From handmade acoustic instruments to powerful distorted electronics, from teenage phenoms to music-world veterans, KZSU's "Day of Noise" represents an eclectic range of sounds and styles. What its diverse artists have in common is a commitment to experiment live on air for the Stanford University radio station's annual 24-hour event.
"'Day of Noise' is a celebration of all strange and beautiful music," event organizer and KZSU DJ Abra Jeffers said. "Noise," in this case, broadly refers to genres including but not limited to free jazz, drone, ambient and minimalism.
The station will host live performances in half-hour and hour-long sets, all broadcast from the campus studio, located in the basement of Memorial Auditorium. This year's "Day of Noise" runs from midnight on Friday, Jan. 29, to midnight on Saturday, Jan. 30, and can be heard on 90.1 FM and at KZSU.
The event first took place in 1995 and was put together by former KZSU DJ Joseph Brenner (who goes by the DJ name Voice of Doom) but eventually went on hiatus, happening sporadically in the early 2000s. Jeffers, who hosts an experimental/ambient music show on the station, learned about "Day of Noise" and, with a team of volunteers, resurrected it as a regular event in 2012.
Founder Brenner posted a mission statement of sorts for the event on KZSU's website.
"The 'Day of Noise' event has always been about the freedom of non-commercial radio to deviate from the standardized conceptions of what the audience wants or needs. ... The listener has the feeling that at any moment, anything might happen, because anything can," he wrote.
This year's lineup will feature 36 Bay Area artists and groups -- some who have played before, such as high school freshman pianist/composer Henry Plotnick and "transcendental mini-orchestra" The Lickets. Others, such as Gretchen Jude, are participating for the first time. Jude will be a guest with the duo Oa, which has played in the past.
"I love local and community-based music events," Jude said. "I love the unusual format and venue -- if you can call radio a venue? -- and also I love noise."
Her songs range stylistically from folk and singer-songwriter to ambient soundscapes of nature sounds and background conversation to synthesized droning. To Jude, improvisation means that she tries to "respond to what I hear and feel without resorting to habit or traditional forms and without being distracted by harsh self-judgment."
She uses a variety of instruments: hand-built noise-making devices, a laptop, and a traditional Japanese instrument called a koto, for example. She's studied and performed classical Western music, jazz, Japanese music and recently earned an MFA for her studies in electronic music and improvisation.
"What I end up doing at any given moment depends a lot on the context and collaborators. In this case, since the performance situation is new to me, I haven't even decided what instrument/set-up I'm going to use. Something with electronics and voice, probably," she said.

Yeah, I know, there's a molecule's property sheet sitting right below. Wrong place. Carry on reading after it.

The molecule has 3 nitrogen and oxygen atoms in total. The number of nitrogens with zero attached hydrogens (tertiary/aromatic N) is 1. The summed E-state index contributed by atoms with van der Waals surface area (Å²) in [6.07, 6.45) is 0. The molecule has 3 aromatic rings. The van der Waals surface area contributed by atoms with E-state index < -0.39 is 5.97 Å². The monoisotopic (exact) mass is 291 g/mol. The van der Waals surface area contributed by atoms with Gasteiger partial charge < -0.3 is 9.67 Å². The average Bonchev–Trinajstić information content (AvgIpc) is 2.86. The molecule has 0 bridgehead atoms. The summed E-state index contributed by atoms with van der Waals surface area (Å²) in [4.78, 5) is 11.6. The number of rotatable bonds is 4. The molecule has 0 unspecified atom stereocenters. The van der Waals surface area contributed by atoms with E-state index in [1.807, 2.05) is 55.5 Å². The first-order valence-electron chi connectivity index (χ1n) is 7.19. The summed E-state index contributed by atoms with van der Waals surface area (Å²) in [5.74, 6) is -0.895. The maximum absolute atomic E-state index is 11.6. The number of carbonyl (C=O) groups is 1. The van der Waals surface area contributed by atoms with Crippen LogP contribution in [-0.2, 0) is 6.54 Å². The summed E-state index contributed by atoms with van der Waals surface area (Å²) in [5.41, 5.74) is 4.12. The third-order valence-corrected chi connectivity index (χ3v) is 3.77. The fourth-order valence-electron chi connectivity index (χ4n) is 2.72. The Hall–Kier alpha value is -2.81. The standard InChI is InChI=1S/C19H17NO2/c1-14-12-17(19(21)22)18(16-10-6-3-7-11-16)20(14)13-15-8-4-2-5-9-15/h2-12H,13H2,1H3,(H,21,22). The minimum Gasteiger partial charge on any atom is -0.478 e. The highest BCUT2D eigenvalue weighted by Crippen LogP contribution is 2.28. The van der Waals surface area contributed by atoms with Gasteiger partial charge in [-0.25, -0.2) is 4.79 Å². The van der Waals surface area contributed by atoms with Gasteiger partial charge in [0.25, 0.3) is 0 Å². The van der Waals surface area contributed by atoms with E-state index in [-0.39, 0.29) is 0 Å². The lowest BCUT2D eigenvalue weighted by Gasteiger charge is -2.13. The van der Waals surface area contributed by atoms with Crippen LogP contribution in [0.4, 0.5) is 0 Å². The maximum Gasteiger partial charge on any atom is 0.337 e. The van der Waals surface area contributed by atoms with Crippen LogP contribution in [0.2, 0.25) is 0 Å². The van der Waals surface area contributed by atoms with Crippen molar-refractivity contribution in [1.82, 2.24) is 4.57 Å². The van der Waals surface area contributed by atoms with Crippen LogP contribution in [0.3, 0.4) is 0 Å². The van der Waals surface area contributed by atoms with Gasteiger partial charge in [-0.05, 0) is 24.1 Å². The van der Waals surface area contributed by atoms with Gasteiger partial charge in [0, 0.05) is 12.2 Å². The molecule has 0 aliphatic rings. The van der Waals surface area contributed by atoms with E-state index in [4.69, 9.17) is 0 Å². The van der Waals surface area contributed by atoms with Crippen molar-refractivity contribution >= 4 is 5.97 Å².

"As long as I've lived here," Oa member Matt Davignon said, "KZSU has been a champion of supporting local weird music."
Oa's sets are improvised and feature only samples of people's voices, using bits of vocals as "musical building blocks."
He described making experimental or "weird" music as "very freeing."
"As I gradually transitioned from playing more rock-oriented genres of music, I started seeing the scope of rules associated with those genres," he said, such as the expectation of predictable rhythms patterns, chord structures and song construction. Rather than having no rules, he said, experimental artists create their own.
"Listening to the music that other people make, it feels like the systems that they use are peeks into their unique personalities, which is something I really love about the genre," he said.
"I think the event itself is important," Oa bandmate Hugh Behm-Steinberg said, "because it provides an annual snapshot of new music in the Bay Area -- year in, year out, here's what's going on -- and we're happy to be in that particular picture."
Behm-Steinberg is primarily a poet and formed Oa with Davignon after the two collaborated on a poetry/experimental music performance that utilized pre-recorded vocal snippets, tape machines, effects pedals and other equipment. For him, being an experimental/improv artist "is about exploring what you can do with gear ... while listening closely to what the people you're playing with are doing with their gear, responding in turn, but in a really fun, lively way."
Berkeley-based "electroacoustic ambient music" group The Lickets (Mitch Greer and Rachel Smith) play a variety of instruments -- some synthesized, some classical -- and have been playing together since the late 1990s. Their main instruments are flute and cello, combined with electronics.
The Lickets first played "Day of Noise" in 2012. Greer described a "mystical state of endurance" that goes along with the continuous broadcast, comparing it to traditional gamelan performances that last throughout the night, only with more variety.
"It's great to hear improv for breakfast, and then maybe something really strange and psychedelic at noon," he said.
For any potential listeners who may be intrigued but unfamiliar with the experimental music world, Jeffers said, "Tune in and try it! The range of sounds covered by the artists is huge and there is a new performance every half hour, so if you don't like what you hear at any point, just try tuning back in later."
"Even if you don't listen all day, there's something really cool about just knowing it's happening," he said, "and you can dip in and out of it for a full cycle around the sun and just know it's going on."
What: KZSU's "Day of Noise"
Where: Tune in at 90.1 FM and or kzsu.stanford.edu.
When: Jan. 29-30 (midnight to midnight)
Info: Go to KZSU